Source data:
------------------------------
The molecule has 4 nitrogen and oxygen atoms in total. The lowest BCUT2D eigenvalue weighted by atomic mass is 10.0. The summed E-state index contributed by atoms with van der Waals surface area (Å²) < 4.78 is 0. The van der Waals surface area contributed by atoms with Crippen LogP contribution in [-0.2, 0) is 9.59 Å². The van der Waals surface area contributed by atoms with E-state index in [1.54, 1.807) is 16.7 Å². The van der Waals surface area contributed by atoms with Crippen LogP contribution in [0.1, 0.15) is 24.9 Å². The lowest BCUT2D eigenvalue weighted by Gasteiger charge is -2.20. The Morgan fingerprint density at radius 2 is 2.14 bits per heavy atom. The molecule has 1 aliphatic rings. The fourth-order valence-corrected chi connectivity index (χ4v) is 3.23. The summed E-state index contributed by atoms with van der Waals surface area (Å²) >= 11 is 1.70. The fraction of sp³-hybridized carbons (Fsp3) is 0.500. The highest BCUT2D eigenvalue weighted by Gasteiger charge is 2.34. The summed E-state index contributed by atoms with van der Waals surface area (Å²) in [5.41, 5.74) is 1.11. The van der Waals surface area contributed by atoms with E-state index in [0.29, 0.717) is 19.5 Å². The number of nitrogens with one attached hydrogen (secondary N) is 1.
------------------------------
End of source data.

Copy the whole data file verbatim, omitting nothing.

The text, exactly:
The molecule has 4 nitrogen and oxygen atoms in total. The lowest BCUT2D eigenvalue weighted by atomic mass is 10.0. The summed E-state index contributed by atoms with van der Waals surface area (Å²) < 4.78 is 0. The van der Waals surface area contributed by atoms with Crippen LogP contribution in [-0.2, 0) is 9.59 Å². The van der Waals surface area contributed by atoms with E-state index in [1.54, 1.807) is 16.7 Å². The van der Waals surface area contributed by atoms with Crippen LogP contribution in [0.1, 0.15) is 24.9 Å². The lowest BCUT2D eigenvalue weighted by Gasteiger charge is -2.20. The Morgan fingerprint density at radius 2 is 2.14 bits per heavy atom. The molecule has 1 aliphatic rings. The fourth-order valence-corrected chi connectivity index (χ4v) is 3.23. The summed E-state index contributed by atoms with van der Waals surface area (Å²) >= 11 is 1.70. The fraction of sp³-hybridized carbons (Fsp3) is 0.500. The highest BCUT2D eigenvalue weighted by Gasteiger charge is 2.34. The summed E-state index contributed by atoms with van der Waals surface area (Å²) in [5.41, 5.74) is 1.11. The van der Waals surface area contributed by atoms with E-state index in [0.29, 0.717) is 19.5 Å². The number of nitrogens with one attached hydrogen (secondary N) is 1.